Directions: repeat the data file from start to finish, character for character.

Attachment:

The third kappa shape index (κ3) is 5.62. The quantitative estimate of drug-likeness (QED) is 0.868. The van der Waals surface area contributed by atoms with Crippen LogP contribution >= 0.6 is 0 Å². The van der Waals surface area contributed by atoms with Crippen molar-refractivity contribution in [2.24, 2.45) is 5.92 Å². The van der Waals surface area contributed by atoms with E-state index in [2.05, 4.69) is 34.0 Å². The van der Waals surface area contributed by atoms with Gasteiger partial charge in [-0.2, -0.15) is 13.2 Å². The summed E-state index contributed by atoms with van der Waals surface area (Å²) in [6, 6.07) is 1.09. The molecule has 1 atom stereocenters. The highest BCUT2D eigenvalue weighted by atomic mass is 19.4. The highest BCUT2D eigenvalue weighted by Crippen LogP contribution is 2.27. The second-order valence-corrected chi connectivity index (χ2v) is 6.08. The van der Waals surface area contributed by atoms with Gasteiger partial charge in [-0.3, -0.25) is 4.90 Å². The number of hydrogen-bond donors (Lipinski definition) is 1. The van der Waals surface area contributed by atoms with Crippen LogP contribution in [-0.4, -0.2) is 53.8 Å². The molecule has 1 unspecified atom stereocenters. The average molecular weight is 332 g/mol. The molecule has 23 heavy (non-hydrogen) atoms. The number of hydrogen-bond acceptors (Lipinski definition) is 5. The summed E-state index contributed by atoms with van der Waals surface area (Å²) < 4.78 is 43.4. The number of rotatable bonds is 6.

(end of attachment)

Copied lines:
The third kappa shape index (κ3) is 5.62. The quantitative estimate of drug-likeness (QED) is 0.868. The van der Waals surface area contributed by atoms with Crippen LogP contribution >= 0.6 is 0 Å². The van der Waals surface area contributed by atoms with Crippen molar-refractivity contribution in [2.24, 2.45) is 5.92 Å². The van der Waals surface area contributed by atoms with E-state index in [2.05, 4.69) is 34.0 Å². The van der Waals surface area contributed by atoms with Gasteiger partial charge in [-0.2, -0.15) is 13.2 Å². The summed E-state index contributed by atoms with van der Waals surface area (Å²) in [6, 6.07) is 1.09. The molecule has 1 atom stereocenters. The highest BCUT2D eigenvalue weighted by atomic mass is 19.4. The highest BCUT2D eigenvalue weighted by Crippen LogP contribution is 2.27. The second-order valence-corrected chi connectivity index (χ2v) is 6.08. The van der Waals surface area contributed by atoms with Gasteiger partial charge in [-0.3, -0.25) is 4.90 Å². The number of hydrogen-bond donors (Lipinski definition) is 1. The van der Waals surface area contributed by atoms with Crippen LogP contribution in [-0.4, -0.2) is 53.8 Å². The molecule has 1 unspecified atom stereocenters. The average molecular weight is 332 g/mol. The molecule has 23 heavy (non-hydrogen) atoms. The number of hydrogen-bond acceptors (Lipinski definition) is 5. The summed E-state index contributed by atoms with van der Waals surface area (Å²) < 4.78 is 43.4. The number of rotatable bonds is 6.